• Second Sunday of Advent
    Published: Tuesday 07 December 2021 09:38:AM
    Author: The Revd Canon Paul Dawson

    “And did those feet in ancient time?”

    My text is a question mark. Not any old question mark, but specifically the question mark from William Blake’s poem Jerusalem. Billy Bragg once said that when you sing that hymn you have to sing the question marks, they make a difference.

    Hubert Parry set the words of Blake’s poem to music to support a 1918 rally campaigning for Votes for Women. He recognized in Blake’s words a vision of England, not as it is, but as it might be. When you include the question marks Jerusalem become aspirational - it is about what might be, if we have the will and the determination to make it so.

    Aspirations do not come cheap, the metaphorical Jerusalem comes at a price. Blake writes of weapons, the bow of burning gold, the chariot of fire, the sword that will not sleep. And of courageous resilience, the mental fight with which this new land is forged.

    1918 was of course a time when the nations had been put through the furnace, and what had emerged was still being shaped. The future was being written - and we are still living through the consequences of those days. We also write the future. It is said that the final cost of the economic meltdown presented by Covid will be paid for by our children, and quite possibly by our grandchildren.

    New lands, new visions, are built by people. To change our land, and our future, begins by changing ourselves. The unknown 14th century writer of the Cloud of Unknowing wrote, “It is not what you are or what you have been that God looks at with his merciful eyes, but what you desire to be.”

    Not what you are or what you have been…., but what you desire to be.”

    John the Baptist stands at the heart of our Advent journey. When Luke speaks of him he begins with those who held power at the time, Tiberius, Pilate, Herod and Philip, Annas and Caiaphas. Between them they embodied political, military, economic, social and religious authority. They were the big players, the movers and shakers, they made policy and they wrote the rules. The future surely lay in their hands.

    Yet when change came it came not through them, but by John son of Zechariah, living in the wilderness. And his message was of repentance.

    It’s not a word we use too much today. People associate repentance with guilt, repentance means religious people telling everyone else how to live, repentance implies accusation. But if that’s how we think about repentance then it’s like singing Jerusalem without the question marks. We get it wrong, because the meaning is something else entirely.

    To repent means quite literally “to go beyond the mind you have.” To enlarge the scope of what you think possible. To believe more of yourself, and of others, and for others. Repentance is aspirational, because it dares to believe things might be better.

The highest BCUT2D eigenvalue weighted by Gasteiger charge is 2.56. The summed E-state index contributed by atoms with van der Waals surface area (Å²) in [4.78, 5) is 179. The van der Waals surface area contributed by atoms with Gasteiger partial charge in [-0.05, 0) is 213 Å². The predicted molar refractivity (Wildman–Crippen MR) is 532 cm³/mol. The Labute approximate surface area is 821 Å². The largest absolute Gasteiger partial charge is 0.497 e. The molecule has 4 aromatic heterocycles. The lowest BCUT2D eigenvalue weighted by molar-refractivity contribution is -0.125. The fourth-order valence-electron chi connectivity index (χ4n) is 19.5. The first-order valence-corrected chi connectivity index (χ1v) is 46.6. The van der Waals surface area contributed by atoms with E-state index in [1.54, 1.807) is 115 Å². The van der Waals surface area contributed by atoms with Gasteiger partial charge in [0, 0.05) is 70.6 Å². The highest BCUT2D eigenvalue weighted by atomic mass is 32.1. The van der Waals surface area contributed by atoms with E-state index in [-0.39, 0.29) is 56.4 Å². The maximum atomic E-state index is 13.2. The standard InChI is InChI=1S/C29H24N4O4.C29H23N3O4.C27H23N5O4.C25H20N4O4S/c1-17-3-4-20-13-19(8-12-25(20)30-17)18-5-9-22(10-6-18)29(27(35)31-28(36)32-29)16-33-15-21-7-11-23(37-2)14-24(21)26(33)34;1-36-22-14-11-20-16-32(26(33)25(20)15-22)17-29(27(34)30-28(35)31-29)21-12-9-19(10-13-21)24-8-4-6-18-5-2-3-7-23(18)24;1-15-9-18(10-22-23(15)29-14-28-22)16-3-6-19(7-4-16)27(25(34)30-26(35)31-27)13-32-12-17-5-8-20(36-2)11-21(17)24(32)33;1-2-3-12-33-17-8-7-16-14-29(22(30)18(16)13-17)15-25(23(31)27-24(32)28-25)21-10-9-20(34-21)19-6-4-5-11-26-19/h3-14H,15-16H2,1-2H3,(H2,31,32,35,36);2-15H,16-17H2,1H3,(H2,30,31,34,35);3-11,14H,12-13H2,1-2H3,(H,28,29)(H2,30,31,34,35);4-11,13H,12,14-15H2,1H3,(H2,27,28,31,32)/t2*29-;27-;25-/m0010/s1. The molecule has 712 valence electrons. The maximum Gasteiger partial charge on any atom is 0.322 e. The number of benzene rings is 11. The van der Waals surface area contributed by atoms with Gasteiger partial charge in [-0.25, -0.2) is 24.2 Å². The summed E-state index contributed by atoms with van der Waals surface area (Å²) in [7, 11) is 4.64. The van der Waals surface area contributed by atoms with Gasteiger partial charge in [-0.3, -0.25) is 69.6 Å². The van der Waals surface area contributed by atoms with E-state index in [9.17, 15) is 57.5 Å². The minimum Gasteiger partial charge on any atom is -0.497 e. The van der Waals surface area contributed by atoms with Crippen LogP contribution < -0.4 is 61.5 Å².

The powerful often think far too small. Their power makes them fearful. They have too much to lose to hope for better things. And of course, as history shows, and shows time and time again, by their power they have lost everything.

    But not John - John who had nothing to lose gained everything, and his message endures - and what a message.

    I cannot help but come back to his burning passion for the words of Isaiah - Prepare the way of the Lord, make his paths straight. Every valley shall be filled, and every mountain and hill laid low, and the crooked shall be made straight, and the rough ways made smooth.”

    Blake and John would get on well together. Because John’s proclamation has a fiery message if you read between the lines. His world was dominated by the Roman roads. Straight, smooth and level they pointed to Rome, seat of imperial might. They were symbolic, and more - because the roads enabled troops to swiftly descend on anyone who stepped out of line.

    The roads were a sign - the Romans couldn’t control so vast an empire with the limited troops they had, so they built their roads. The roads spoke of who was in charge, and where power was held and what would happen to anyone who dared to think differently. So when John quoted Isaiah you can almost hear him saying - it is God who holds authority, and the Lord who wields power, and not the Emperor, and not Pilate and not Herod. And the future is in God’s hands, not theirs.

    Repentance is about being set free, free to think beyond, free to think better, free to hope more.

    Now this week - it may not be the best idea to go into work tomorrow and invite everyone to repent. It’s not a line which will appeal to many down the pub. We may be wiser to begin with ourselves, and ask - as do Blake’s question marks - what stands in the way of my best aspirations,
    what makes me doubt God’s best hopes for me;

    what prevents me from seeing myself as God sees me, not as I am, nor as what I have been, but as what I desire to be.

    If repentance is about going beyond the mind that we have, to enlarge our hopes, to believe more of ourselves and others, then John’s message is just as relevant today as it was then. It is, as David Adams prays, to dare to stand before God, and to catch a glimpse of glory.

    Holy God, we look for you, we long for you.
    Let us see that you are come among us;
    make us aware of your presence
    and grant us a glimpse of your glory;
    through Jesus Christ our Lord.

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